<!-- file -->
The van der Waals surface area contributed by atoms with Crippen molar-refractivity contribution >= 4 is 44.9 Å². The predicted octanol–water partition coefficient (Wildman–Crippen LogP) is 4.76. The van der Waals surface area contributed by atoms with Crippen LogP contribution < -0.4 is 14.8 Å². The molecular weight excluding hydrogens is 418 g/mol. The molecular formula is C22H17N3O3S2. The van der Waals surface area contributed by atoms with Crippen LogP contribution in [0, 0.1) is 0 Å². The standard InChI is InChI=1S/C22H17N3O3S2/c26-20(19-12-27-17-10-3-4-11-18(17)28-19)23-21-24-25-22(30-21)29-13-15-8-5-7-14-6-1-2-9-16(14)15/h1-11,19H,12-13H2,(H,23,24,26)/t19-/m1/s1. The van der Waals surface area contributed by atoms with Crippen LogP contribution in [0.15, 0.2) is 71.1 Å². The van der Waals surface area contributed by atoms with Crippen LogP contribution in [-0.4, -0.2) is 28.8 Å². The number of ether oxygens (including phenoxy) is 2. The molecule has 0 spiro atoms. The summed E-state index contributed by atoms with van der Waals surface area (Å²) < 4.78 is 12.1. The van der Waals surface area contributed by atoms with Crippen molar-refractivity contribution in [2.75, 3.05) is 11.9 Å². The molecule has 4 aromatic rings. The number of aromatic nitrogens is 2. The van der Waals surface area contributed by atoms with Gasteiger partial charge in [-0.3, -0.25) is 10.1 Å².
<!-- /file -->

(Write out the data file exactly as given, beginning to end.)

The van der Waals surface area contributed by atoms with Crippen molar-refractivity contribution >= 4 is 44.9 Å². The predicted octanol–water partition coefficient (Wildman–Crippen LogP) is 4.76. The van der Waals surface area contributed by atoms with Crippen LogP contribution < -0.4 is 14.8 Å². The molecular weight excluding hydrogens is 418 g/mol. The molecular formula is C22H17N3O3S2. The van der Waals surface area contributed by atoms with Crippen LogP contribution in [0, 0.1) is 0 Å². The standard InChI is InChI=1S/C22H17N3O3S2/c26-20(19-12-27-17-10-3-4-11-18(17)28-19)23-21-24-25-22(30-21)29-13-15-8-5-7-14-6-1-2-9-16(14)15/h1-11,19H,12-13H2,(H,23,24,26)/t19-/m1/s1. The van der Waals surface area contributed by atoms with Crippen LogP contribution in [0.15, 0.2) is 71.1 Å². The van der Waals surface area contributed by atoms with Crippen LogP contribution in [-0.4, -0.2) is 28.8 Å². The number of ether oxygens (including phenoxy) is 2. The molecule has 0 spiro atoms. The summed E-state index contributed by atoms with van der Waals surface area (Å²) < 4.78 is 12.1. The van der Waals surface area contributed by atoms with Crippen molar-refractivity contribution in [2.75, 3.05) is 11.9 Å². The molecule has 4 aromatic rings. The number of aromatic nitrogens is 2. The van der Waals surface area contributed by atoms with Gasteiger partial charge in [-0.3, -0.25) is 10.1 Å².